Thursday, September 23, 2010

September 23, 1908: Touch all the bases...

NEW YORK - It was a huge spot for any big league hitter, much less for a 19-year-old in his first full season in the majors. Fred Merkle was the youngest player in the National League in 1908, getting only 41 at bats in spot duty throughout the season. But he filled in for regular first baseman Fred Tenney on September 23 when the Giants hosted the Cubs in a must-win game for both teams. An afterthought when the game began, a play he made - or rather, didn't make - in that game would live in forever in baseball history.

The pennant races in both leagues in 1908 were among the most exciting in baseball history. In the American League, Detroit, Cleveland, Chicago, and St. Louis all had a chance to take the title entering the final week of the season, while the National League race featured a three-team showdown between old rivals New York, Chicago, and Pittsburg. With so many teams still in the hunt, every September game felt like a World Series game, and that was the atmosphere in the Polo Grounds when the Giants and Cubs met in the third game of a four-game series.

The Giants had held a 4.5 game lead just five days before, but two losses to the Pirates followed by a Cubs doubleheader sweep on the 22nd had brought the Giants back to earth, and they entered play on the 23rd tied with the Cubs atop the standings. Hoping to stem the losing streak, they sent Hall of Fame pitcher Christy Mathewson to the mound. The Cubs responded with Jack Pfiester, known as Jack the Giant Killer for his habit of beating the Giants in big games.

Both pitchers lived up to their reputation, as the game was tied 1-1 entering the ninth. After the Cubs went down without scoring in the top of the inning, the Giants had their chance. With two outs, Moose McCormick walked, bringing up the young fill-in first baseman. In perhaps the biggest at-bat any 19-year-old had yet faced, Merkle came through, hitting a single to send McCormick to third. The crowd barely had time to calm down before Al Bridwell singled, allowing McCormick to head home and sending the crowd into a frenzy.

As McCormick raced to the plate, Merkle sprinted gleefully to the clubhouse, located in straightaway center field in the Polo Grounds. As delirious fans stormed onto the field, the rest of the players followed suit, hoping to get to the clubhouse doors before the large crowd made it impossible. Everybody was running, that is, except Cubs second baseman Johnny Evers, who was standing at second base screaming for the ball. He had noticed that Merkle hadn't touched second base, but had instead ran straight for the clubhouse. The rule that every player on base must touch the next base for a hit to count wasn't well-known or well-enforced in those days, but Evers knew the rule.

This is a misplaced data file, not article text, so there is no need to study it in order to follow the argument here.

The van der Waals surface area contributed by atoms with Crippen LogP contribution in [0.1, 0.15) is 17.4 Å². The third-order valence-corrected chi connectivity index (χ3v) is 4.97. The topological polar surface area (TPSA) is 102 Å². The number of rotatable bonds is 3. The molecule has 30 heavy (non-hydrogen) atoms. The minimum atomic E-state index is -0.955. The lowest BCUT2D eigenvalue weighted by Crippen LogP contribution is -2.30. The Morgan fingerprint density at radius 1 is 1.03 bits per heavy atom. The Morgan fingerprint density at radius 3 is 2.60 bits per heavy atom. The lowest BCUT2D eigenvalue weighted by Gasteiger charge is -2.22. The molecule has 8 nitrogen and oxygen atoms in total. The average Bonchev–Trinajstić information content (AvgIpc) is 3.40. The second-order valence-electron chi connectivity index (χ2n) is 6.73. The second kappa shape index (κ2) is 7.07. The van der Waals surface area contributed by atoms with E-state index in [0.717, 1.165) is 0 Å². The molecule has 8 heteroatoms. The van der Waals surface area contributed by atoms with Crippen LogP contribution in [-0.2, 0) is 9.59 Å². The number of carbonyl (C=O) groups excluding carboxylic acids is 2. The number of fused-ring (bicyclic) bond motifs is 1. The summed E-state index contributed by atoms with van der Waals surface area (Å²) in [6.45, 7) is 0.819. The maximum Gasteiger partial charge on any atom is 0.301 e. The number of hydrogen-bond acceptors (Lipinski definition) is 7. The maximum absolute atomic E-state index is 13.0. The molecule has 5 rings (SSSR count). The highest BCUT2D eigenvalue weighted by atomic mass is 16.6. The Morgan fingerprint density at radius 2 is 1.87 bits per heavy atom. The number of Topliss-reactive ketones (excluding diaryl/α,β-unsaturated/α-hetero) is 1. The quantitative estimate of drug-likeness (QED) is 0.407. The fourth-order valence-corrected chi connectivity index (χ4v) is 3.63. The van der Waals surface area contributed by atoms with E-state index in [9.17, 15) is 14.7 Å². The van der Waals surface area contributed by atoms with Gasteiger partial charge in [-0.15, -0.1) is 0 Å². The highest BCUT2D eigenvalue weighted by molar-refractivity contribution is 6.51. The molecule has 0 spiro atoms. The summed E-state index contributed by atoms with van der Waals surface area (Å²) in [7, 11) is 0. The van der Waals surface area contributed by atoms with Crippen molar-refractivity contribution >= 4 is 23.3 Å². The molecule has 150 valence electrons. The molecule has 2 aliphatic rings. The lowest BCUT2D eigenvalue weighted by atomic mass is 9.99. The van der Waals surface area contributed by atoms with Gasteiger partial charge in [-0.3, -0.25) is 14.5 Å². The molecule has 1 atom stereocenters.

There is some debate as to what ball got to Evers. Some people say the ball that Bridwell hit was retrieved and thrown to Evers. Others say that Giants pitcher Joe McGinnity, noticing what was happening, picked up the ball and threw it into the stands, forcing the Cubs to retrieve another ball from their dugout. Wherever it came from, Evers ended up standing on second base with a ball, showing it to umpire Hank O'Day. O'Day called Merkle out then, seeing the thousands of people on the field and noticing the fast-fading daylight, called the game a tie.

Giants manager John McGraw was furious, insisting that his team had been robbed of a victory. The National League, though, upheld the call, declaring the result valid and saying that if the game had any impact on the final standings, it would be replayed after the season was over. Well, in a season like 1908, it wasn't too surprising that the game had to be replayed. After finishing in a dead heat, the Giants and Cubs met again in the Polo Grounds on October 8 to replay the Merkle game. In another Mathewson-Pfiester matchup, the Cubs came out on top, 4-2, going on to beat the Tigers in the World Series. They haven't won a championship since.

For Merkle, his failure to touch second base would haunt him for the rest of his career. It became known almost instantly as Merkle's Boner, and he suffered the nickname Bonehead for as long as he played. For his part, McGraw refused to blame Merkle for the Giants loss, probably in part because it used to be fairly common practice for players to not touch second on game-winning hits.

After another year as a bench player, Merkle became the Giants starting first baseman in 1910 and had a good career, eventually playing in five World Series for three different teams. But he never won a World Series, and he never lived down his infamous play.

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